Welcome back to The Pop Quiz at the End of the Universe, a recurring series here on Tor.com featuring some of our favorite science fiction and fantasy authors, artist, and others! Today we’re joined by Marie Brennan, the author of A Natural History of Dragons, which has been described (okay, on this site) as “Downton Abbey with dragons” and is a very fine tale of a Victorian woman who strives to become the anthropological expert on dragons. (It’s also full of great illustrations and hits shelves today!)
Join us as we cover topics ranging from defenestration, how scary an immortal elite class would be, and how we should revive the 17th century swear-word “windfucker.”
What’s your favorite method of procrastination?
The most honest answer is probably “surfing the Internet,” but that’s boring. So I’ll say instead that I recently acquired a digital piano (higher quality than most keyboards, but no actual strings), and have been slowly rediscovering the skills I had when I was thirteen. I would probably rediscover them faster if I spent solid blocks of time practicing, but I’ve mostly been doing it in shorter bursts, in between other things I ought to be doing.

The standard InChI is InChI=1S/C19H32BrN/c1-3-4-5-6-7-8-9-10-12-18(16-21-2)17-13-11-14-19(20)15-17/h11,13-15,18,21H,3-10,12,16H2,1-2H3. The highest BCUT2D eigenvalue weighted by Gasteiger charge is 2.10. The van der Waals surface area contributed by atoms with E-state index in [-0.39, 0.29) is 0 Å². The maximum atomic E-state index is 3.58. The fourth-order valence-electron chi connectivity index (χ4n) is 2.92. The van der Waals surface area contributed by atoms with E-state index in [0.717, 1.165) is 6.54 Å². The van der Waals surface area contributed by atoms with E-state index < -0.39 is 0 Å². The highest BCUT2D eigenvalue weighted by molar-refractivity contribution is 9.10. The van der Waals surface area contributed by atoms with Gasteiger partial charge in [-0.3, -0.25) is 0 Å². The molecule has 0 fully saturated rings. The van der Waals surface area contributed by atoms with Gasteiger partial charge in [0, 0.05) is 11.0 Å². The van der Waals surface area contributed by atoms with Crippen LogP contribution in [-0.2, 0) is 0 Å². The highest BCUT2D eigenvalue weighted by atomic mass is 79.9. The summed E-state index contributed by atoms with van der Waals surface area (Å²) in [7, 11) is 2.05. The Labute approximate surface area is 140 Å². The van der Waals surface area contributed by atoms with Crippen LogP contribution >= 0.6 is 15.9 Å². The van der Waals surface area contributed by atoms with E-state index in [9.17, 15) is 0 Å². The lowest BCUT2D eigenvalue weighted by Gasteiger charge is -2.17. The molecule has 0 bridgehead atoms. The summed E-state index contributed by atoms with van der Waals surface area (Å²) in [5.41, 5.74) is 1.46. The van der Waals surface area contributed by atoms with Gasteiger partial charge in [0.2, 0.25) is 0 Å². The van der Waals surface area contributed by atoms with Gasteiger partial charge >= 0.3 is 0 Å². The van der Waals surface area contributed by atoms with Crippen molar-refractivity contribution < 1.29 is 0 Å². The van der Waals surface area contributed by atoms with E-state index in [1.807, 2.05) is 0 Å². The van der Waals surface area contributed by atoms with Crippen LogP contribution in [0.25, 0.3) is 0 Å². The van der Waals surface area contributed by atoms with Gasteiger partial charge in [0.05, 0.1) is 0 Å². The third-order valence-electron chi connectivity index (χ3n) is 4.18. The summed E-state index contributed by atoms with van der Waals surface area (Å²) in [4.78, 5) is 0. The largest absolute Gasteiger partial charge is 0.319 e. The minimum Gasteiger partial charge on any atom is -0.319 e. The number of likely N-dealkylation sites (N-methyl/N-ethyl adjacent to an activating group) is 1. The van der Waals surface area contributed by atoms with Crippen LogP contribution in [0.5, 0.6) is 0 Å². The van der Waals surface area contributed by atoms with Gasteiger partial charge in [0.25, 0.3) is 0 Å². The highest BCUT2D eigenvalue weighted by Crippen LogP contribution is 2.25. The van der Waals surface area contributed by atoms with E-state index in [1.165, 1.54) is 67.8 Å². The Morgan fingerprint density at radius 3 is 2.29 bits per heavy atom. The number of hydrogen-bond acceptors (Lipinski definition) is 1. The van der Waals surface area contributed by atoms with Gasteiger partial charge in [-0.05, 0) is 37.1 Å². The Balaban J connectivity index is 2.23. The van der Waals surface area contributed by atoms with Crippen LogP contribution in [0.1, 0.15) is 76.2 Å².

Do you have a favorite underrated/unknown/under-read author?
Since she comes up again down below, let’s go with Dorothy Dunnett. Historical fiction, of which so far I’ve read the Lymond Chronicles, set in sixteenth-century Europe. Her style takes some getting used to; it’s very dense and littered with quotations, allusions, and occasional bits of untranslated French or Italian or whatever, and she has this habit of telling you everything in the scene except the important thing at the center—you really have to pay attention to hear what she’s not telling you. But she’s brilliant.